This stage consists in calculating the optimal [w.sub.i] weights of the connections between the layers using a database which contains their inputs and outputs. The learning method is the back-propagation. To implement a neural network in our study, we have prepared a learning database including 1,158 PZMI vectors calculated from 1,158 different cartographies. To create this training base, we have proceeded by calculating the NF radiated by an electric and then magnetic dipole for different orientations. After that, we have calculated the PZMI for all the NF cartographies. All these calculation are made automatically using an appropriate routine that we have developed. 70% of this database have been used for creating the neural network and the remaining 30% has served for testing its ability. To characterize the electric and magnetic dipole having the same size, the distribution of the PZMI vectors is presented in Table 4. We have chosen the value "1" as an output for an electric dipole, "0" for a magnetic dipole and "0.5" for other cases of cartographies as shown in Table 3.

* The ANN validation:

To generalize the network for our application, we must validate the selected ANN with other cases of cartographies. This stage will be detailed in the next section.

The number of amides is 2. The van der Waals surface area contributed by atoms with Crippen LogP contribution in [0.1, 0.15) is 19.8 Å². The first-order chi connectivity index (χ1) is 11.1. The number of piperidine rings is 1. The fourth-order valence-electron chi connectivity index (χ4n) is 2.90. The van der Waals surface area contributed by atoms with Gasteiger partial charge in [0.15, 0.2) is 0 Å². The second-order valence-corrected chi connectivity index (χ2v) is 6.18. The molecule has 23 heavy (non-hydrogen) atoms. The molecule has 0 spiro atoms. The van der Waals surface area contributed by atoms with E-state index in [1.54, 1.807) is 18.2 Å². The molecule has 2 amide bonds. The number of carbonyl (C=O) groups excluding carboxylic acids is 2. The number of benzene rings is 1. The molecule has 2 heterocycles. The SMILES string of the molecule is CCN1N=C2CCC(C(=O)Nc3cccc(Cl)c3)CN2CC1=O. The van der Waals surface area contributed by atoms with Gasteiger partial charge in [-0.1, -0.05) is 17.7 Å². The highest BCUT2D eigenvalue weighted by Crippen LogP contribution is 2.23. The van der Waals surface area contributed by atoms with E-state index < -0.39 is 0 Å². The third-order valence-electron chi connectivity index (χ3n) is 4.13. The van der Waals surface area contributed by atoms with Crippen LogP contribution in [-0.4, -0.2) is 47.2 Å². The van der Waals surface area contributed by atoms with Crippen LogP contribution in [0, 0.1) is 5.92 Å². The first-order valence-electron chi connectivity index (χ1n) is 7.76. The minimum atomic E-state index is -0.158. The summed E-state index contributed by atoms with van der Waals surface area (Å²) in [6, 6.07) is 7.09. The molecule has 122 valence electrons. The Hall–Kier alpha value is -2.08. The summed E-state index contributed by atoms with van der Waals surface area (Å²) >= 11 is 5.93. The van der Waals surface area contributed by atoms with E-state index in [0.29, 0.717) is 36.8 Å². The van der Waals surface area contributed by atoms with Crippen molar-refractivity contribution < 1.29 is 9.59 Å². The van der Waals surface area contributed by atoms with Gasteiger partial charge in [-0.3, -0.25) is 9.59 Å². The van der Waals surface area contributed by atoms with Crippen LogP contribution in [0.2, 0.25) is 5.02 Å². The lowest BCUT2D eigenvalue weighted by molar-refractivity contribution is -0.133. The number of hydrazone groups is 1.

4. IMPLEMENTATION OF THE INVERSE ELECTROMAGNETIC METHOD

In order to validate the ability of our proposed approaches, we will compare results obtained with the proposed methodology to those obtained with the classical electromagnetic inverse method based on GA. The stopping criteria of the GA is set at fitness = 1%.

The first structure used for validation is constituted by 6 dipoles: 3 magnetic dipoles and 3 electric ones. The parameters of all the dipoles are given in Table 4.

4.1. The Electromagnetic Inverse Method Based on the Genetic Algorithms

We know that the classic inverse method uses GA to determine the parameters of radiating sources. In our case, the total number of parameters is 42. When determining all these parameters, the convergence of GA is not realized. Thus, to ensure the convergence of the method, we are obliged to set manually some parameters such as the types of dipoles and their positions. As a result, the convergence is obtained after a simulation time of 51,600 seconds.

Figure 8(a) shows the cartography of the vertical component of the magnetic field obtained at a height of 2 cm, using the real dipoles parameters. However, Figure 8(b) shows the cartography ofthe vertical component of the magnetic field obtained at the same height, using parameters calculated with the inverse method. We notice that these two cartographies are identical.

4.2. The Proposed Approach

The computation time of the classical electromagnetic inverse method is very important. To overcome this problem, we propose to improve this method by coupling it with the PZMI and the NN, as described in Section 3 of this paper. In fact, we propose to identify only a single dipole. First of all, the identification of the dipole type and position is performed using the PZMI and the NN. Then, the GA method identifies other parameters (the excitation and the orientation). After that, we calculate the field emitted by the obtained dipole over the entire cartography surface. Finally, we will subtract the calculated cartography from the initial one.